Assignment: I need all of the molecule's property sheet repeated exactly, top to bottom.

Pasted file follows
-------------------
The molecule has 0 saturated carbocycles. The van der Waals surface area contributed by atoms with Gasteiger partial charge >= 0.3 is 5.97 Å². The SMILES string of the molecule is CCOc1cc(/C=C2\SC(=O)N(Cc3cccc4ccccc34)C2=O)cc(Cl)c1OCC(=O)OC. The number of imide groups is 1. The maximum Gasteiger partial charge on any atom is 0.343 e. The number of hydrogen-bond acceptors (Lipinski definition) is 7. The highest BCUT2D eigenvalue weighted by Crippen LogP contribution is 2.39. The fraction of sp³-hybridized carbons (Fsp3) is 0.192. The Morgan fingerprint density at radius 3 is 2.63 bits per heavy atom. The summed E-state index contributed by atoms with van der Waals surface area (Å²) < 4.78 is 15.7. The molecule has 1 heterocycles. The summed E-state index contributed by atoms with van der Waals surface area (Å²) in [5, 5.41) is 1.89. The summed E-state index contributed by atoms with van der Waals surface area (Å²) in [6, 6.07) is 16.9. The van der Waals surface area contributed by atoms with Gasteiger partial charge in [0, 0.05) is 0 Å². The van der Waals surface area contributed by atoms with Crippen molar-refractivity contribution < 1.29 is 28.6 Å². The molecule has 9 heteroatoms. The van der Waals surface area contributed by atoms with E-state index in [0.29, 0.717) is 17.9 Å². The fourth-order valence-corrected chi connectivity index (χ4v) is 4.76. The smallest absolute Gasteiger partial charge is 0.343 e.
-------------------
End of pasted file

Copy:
The molecule has 0 saturated carbocycles. The van der Waals surface area contributed by atoms with Gasteiger partial charge >= 0.3 is 5.97 Å². The SMILES string of the molecule is CCOc1cc(/C=C2\SC(=O)N(Cc3cccc4ccccc34)C2=O)cc(Cl)c1OCC(=O)OC. The number of imide groups is 1. The maximum Gasteiger partial charge on any atom is 0.343 e. The number of hydrogen-bond acceptors (Lipinski definition) is 7. The highest BCUT2D eigenvalue weighted by Crippen LogP contribution is 2.39. The fraction of sp³-hybridized carbons (Fsp3) is 0.192. The Morgan fingerprint density at radius 3 is 2.63 bits per heavy atom. The summed E-state index contributed by atoms with van der Waals surface area (Å²) < 4.78 is 15.7. The molecule has 1 heterocycles. The summed E-state index contributed by atoms with van der Waals surface area (Å²) in [5, 5.41) is 1.89. The summed E-state index contributed by atoms with van der Waals surface area (Å²) in [6, 6.07) is 16.9. The van der Waals surface area contributed by atoms with Gasteiger partial charge in [0, 0.05) is 0 Å². The van der Waals surface area contributed by atoms with Crippen molar-refractivity contribution < 1.29 is 28.6 Å². The molecule has 9 heteroatoms. The van der Waals surface area contributed by atoms with E-state index in [0.29, 0.717) is 17.9 Å². The fourth-order valence-corrected chi connectivity index (χ4v) is 4.76. The smallest absolute Gasteiger partial charge is 0.343 e.